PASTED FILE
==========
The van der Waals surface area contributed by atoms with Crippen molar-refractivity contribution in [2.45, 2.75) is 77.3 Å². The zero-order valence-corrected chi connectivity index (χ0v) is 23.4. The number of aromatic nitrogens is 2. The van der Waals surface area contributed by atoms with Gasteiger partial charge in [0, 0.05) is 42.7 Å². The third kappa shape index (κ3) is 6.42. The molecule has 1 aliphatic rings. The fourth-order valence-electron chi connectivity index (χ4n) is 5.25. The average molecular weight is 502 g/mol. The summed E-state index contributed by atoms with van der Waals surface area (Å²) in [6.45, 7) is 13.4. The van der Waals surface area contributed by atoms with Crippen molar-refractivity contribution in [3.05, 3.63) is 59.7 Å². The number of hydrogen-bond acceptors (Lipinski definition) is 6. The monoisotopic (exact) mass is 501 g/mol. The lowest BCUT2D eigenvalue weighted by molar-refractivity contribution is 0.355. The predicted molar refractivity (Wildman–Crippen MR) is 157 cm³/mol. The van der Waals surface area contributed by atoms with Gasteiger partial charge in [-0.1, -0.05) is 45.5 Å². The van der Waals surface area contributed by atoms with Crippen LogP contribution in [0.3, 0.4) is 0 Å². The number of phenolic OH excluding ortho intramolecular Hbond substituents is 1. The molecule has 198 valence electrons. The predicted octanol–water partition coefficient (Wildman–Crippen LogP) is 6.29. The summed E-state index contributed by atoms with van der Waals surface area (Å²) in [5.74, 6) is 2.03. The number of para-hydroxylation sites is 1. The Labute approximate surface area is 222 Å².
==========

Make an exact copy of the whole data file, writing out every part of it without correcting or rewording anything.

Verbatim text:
The van der Waals surface area contributed by atoms with Crippen molar-refractivity contribution in [2.45, 2.75) is 77.3 Å². The zero-order valence-corrected chi connectivity index (χ0v) is 23.4. The number of aromatic nitrogens is 2. The van der Waals surface area contributed by atoms with Gasteiger partial charge in [0, 0.05) is 42.7 Å². The third kappa shape index (κ3) is 6.42. The molecule has 1 aliphatic rings. The fourth-order valence-electron chi connectivity index (χ4n) is 5.25. The average molecular weight is 502 g/mol. The summed E-state index contributed by atoms with van der Waals surface area (Å²) in [6.45, 7) is 13.4. The van der Waals surface area contributed by atoms with Crippen molar-refractivity contribution in [3.05, 3.63) is 59.7 Å². The number of hydrogen-bond acceptors (Lipinski definition) is 6. The monoisotopic (exact) mass is 501 g/mol. The lowest BCUT2D eigenvalue weighted by molar-refractivity contribution is 0.355. The predicted molar refractivity (Wildman–Crippen MR) is 157 cm³/mol. The van der Waals surface area contributed by atoms with Gasteiger partial charge in [-0.1, -0.05) is 45.5 Å². The van der Waals surface area contributed by atoms with Crippen LogP contribution in [0.3, 0.4) is 0 Å². The number of phenolic OH excluding ortho intramolecular Hbond substituents is 1. The molecule has 198 valence electrons. The predicted octanol–water partition coefficient (Wildman–Crippen LogP) is 6.29. The summed E-state index contributed by atoms with van der Waals surface area (Å²) in [5.74, 6) is 2.03. The number of para-hydroxylation sites is 1. The Labute approximate surface area is 222 Å².